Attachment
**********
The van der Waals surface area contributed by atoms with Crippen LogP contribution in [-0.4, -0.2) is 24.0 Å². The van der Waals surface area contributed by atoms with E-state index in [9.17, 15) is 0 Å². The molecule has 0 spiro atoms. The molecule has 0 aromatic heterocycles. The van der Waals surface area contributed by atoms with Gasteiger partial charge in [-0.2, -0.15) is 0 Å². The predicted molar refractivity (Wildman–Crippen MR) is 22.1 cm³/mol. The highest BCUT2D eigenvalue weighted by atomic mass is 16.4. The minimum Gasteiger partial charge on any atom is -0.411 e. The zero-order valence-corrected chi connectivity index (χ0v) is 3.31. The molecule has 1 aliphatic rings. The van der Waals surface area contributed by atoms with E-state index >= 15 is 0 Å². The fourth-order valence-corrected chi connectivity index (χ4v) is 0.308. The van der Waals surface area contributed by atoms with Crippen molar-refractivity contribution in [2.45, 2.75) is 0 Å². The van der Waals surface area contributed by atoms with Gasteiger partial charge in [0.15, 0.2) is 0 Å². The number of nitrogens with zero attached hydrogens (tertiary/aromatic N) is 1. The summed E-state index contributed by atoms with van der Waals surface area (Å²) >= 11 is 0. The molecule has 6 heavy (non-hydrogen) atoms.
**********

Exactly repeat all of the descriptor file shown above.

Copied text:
The van der Waals surface area contributed by atoms with Crippen LogP contribution in [-0.4, -0.2) is 24.0 Å². The van der Waals surface area contributed by atoms with E-state index in [9.17, 15) is 0 Å². The molecule has 0 spiro atoms. The molecule has 0 aromatic heterocycles. The van der Waals surface area contributed by atoms with Gasteiger partial charge in [-0.2, -0.15) is 0 Å². The predicted molar refractivity (Wildman–Crippen MR) is 22.1 cm³/mol. The highest BCUT2D eigenvalue weighted by atomic mass is 16.4. The minimum Gasteiger partial charge on any atom is -0.411 e. The zero-order valence-corrected chi connectivity index (χ0v) is 3.31. The molecule has 1 aliphatic rings. The van der Waals surface area contributed by atoms with E-state index >= 15 is 0 Å². The fourth-order valence-corrected chi connectivity index (χ4v) is 0.308. The van der Waals surface area contributed by atoms with Crippen molar-refractivity contribution in [2.45, 2.75) is 0 Å². The van der Waals surface area contributed by atoms with Gasteiger partial charge in [0.15, 0.2) is 0 Å². The number of nitrogens with zero attached hydrogens (tertiary/aromatic N) is 1. The summed E-state index contributed by atoms with van der Waals surface area (Å²) >= 11 is 0. The molecule has 6 heavy (non-hydrogen) atoms.